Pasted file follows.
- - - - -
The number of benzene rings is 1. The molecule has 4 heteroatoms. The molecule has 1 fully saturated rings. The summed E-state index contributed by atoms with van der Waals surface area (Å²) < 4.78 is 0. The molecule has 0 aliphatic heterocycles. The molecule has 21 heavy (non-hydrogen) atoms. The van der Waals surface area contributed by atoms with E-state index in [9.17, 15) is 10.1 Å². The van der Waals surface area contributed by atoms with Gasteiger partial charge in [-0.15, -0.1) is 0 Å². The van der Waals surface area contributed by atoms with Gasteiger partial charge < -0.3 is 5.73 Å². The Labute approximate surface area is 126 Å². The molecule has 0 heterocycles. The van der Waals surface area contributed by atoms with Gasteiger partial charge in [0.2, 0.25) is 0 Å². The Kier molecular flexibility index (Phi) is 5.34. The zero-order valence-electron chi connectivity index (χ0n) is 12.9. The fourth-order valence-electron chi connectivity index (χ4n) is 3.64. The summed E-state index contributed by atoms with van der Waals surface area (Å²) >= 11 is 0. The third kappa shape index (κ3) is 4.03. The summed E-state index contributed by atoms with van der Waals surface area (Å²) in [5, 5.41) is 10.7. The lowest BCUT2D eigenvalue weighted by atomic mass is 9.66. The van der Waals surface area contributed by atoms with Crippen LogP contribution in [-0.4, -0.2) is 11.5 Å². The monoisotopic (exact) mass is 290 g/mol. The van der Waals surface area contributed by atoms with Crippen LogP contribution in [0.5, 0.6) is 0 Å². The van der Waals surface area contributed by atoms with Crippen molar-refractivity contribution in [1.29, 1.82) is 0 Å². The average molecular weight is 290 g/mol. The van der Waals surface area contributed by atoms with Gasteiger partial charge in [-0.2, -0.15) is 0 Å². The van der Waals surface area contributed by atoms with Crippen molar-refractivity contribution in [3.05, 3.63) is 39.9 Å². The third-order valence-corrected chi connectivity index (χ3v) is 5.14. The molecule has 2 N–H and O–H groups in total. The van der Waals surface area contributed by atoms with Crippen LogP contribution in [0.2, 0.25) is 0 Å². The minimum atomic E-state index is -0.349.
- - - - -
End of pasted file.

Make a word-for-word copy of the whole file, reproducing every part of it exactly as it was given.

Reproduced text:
The number of benzene rings is 1. The molecule has 4 heteroatoms. The molecule has 1 fully saturated rings. The summed E-state index contributed by atoms with van der Waals surface area (Å²) < 4.78 is 0. The molecule has 0 aliphatic heterocycles. The molecule has 21 heavy (non-hydrogen) atoms. The van der Waals surface area contributed by atoms with E-state index in [9.17, 15) is 10.1 Å². The van der Waals surface area contributed by atoms with Gasteiger partial charge in [-0.15, -0.1) is 0 Å². The van der Waals surface area contributed by atoms with Gasteiger partial charge < -0.3 is 5.73 Å². The Labute approximate surface area is 126 Å². The molecule has 0 heterocycles. The van der Waals surface area contributed by atoms with Gasteiger partial charge in [0.2, 0.25) is 0 Å². The Kier molecular flexibility index (Phi) is 5.34. The zero-order valence-electron chi connectivity index (χ0n) is 12.9. The fourth-order valence-electron chi connectivity index (χ4n) is 3.64. The summed E-state index contributed by atoms with van der Waals surface area (Å²) >= 11 is 0. The third kappa shape index (κ3) is 4.03. The summed E-state index contributed by atoms with van der Waals surface area (Å²) in [5, 5.41) is 10.7. The lowest BCUT2D eigenvalue weighted by atomic mass is 9.66. The van der Waals surface area contributed by atoms with Crippen LogP contribution in [-0.4, -0.2) is 11.5 Å². The monoisotopic (exact) mass is 290 g/mol. The van der Waals surface area contributed by atoms with Crippen LogP contribution in [0.5, 0.6) is 0 Å². The van der Waals surface area contributed by atoms with Crippen molar-refractivity contribution in [1.29, 1.82) is 0 Å². The average molecular weight is 290 g/mol. The van der Waals surface area contributed by atoms with Gasteiger partial charge in [-0.2, -0.15) is 0 Å². The van der Waals surface area contributed by atoms with Crippen molar-refractivity contribution in [3.05, 3.63) is 39.9 Å². The third-order valence-corrected chi connectivity index (χ3v) is 5.14. The molecule has 2 N–H and O–H groups in total. The van der Waals surface area contributed by atoms with Crippen LogP contribution in [0.2, 0.25) is 0 Å². The minimum atomic E-state index is -0.349.